Puppet Data Centre Automation Solution, Part 4: Classes & Modules

Understanding Puppet classes and modules

We learned about some of the interesting ways Puppet helps automate things in Part 3. In the final part of this series, we look at the rules to follow to effectively organise Puppet configurations.

Classes and modules are the two main principles/disciplines that Puppet Labs asks any admin to follow while setting up configuration management through Puppet. This provides a structure to configuration management administration.

Class

A class is a name for grouping resources for a common goal or purpose. Why class? Well, it can inherit from other classes and have sub-classes too! Even in Puppet, we have the flexibility of inheritance. Yes, you heard me right — inheritance!

A class is introduced by the class keyword, and the contents are wrapped in curly brackets. How would you use it to group all similar resources into one category? Take the example of installing the Apache Web service in Ubuntu. We cannot install this service unless a package is installed. So, if we look at the following configuration, it specifies that a service named httpd (the application name might be different in different Linux distros) must be running, for which a package called apache2 needs to be installed:

class apache
{
    Package
    {
        apache2: ensure => installed 
    }
    Service
    {
        httpd: ensure => running, 
        require => Package["apache2"],
    }
}

Also, a problem with just using resources without grouping them is that they get applied to every client. We do not get the flexibility to classify the configuration management on the basis of an operating system, server, package, architecture, etc. Think of it as giving special attention to a specific student, or set of students, in a classroom, when that same attention need not be given to others who have already understood a certain subject.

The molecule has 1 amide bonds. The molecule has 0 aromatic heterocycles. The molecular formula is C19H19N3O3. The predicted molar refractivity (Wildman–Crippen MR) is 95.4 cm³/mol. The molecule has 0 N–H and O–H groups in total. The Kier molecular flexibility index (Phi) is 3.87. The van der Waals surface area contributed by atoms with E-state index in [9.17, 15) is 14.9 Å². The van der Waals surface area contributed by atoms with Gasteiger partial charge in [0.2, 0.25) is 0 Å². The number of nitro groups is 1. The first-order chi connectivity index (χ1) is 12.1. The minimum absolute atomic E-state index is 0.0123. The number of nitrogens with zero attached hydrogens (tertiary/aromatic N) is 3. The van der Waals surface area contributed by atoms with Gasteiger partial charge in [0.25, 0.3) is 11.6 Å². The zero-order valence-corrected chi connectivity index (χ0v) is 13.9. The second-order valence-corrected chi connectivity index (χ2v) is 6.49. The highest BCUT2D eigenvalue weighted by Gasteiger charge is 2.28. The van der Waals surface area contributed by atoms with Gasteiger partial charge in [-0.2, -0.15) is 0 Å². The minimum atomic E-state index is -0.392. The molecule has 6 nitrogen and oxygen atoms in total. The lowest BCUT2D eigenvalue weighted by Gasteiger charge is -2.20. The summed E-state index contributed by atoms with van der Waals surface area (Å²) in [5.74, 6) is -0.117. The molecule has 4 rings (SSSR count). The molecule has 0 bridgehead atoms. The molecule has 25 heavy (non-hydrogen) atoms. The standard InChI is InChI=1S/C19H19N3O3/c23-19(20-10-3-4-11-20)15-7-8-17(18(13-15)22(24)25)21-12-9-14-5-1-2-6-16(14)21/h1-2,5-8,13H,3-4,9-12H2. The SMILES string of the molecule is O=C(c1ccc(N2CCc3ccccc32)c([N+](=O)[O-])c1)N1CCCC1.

In the earlier configuration example, how would we handle an Apache service installation for two different GNU/Linux operating systems like Ubuntu and Fedora? Let us look at two classes — apache and apache_installer.

The apache class

This class, defined in the file Apache.pp, says what service needs to be running, and that it needs to depend on the corresponding apache package. I also use a method to get the value from the sub-class that would be the package name: $title is what reads the parameter:

class apache
{
    define install_apache
    {
        $mypackage = $title
        Package
        {
            $mypackage: ensure => installed 
        }
        Service
        {
            httpd: ensure => running, 
            require => Package[$mypackage],
        }
    }
}

The apache_installer class

This class (in a file called, Installer.pp, for instance), depending on the type of OS, would define which package needs to be installed. It would pass the package as a parameter to the earlier method in the parent class.

import "apache.pp"
class apache_installer inherits apache
{
    case $operatingsystem
    {
        fedora: { apache::install_apache {"httpd":} }
        CentOS: { apache::install_apache {"httpd":} }
        ubuntu: { apache::install_apache {"apache2":} }
    }
}

For import, the .pp extension is not actually required, but I used it because I wanted to differentiate between the apache.pp file and the apache class (which is being inherited by the apache_installer class) inside the apache.pp file. You can always name your file and class at will. The only requirement is (obviously) the correct file in which the class is defined must be imported, before the class can be inherited.

Now if you look at the two classes above, in Fedora the httpd service will start after it verifies whether an httpd package has already been installed (and if not, it will install the package using YUM). In Ubuntu, on the other hand, it will ensure that a package named apache2 is installed. Simple, right?

How do we enable the class? First, import the class (in the above case, installer or installer.pp) with the folder path (if you have used a sub-folder to organise class files) into the site.pp or init.pp file. Then use the keyword include to call the class name (in our case, it would be apache_installer).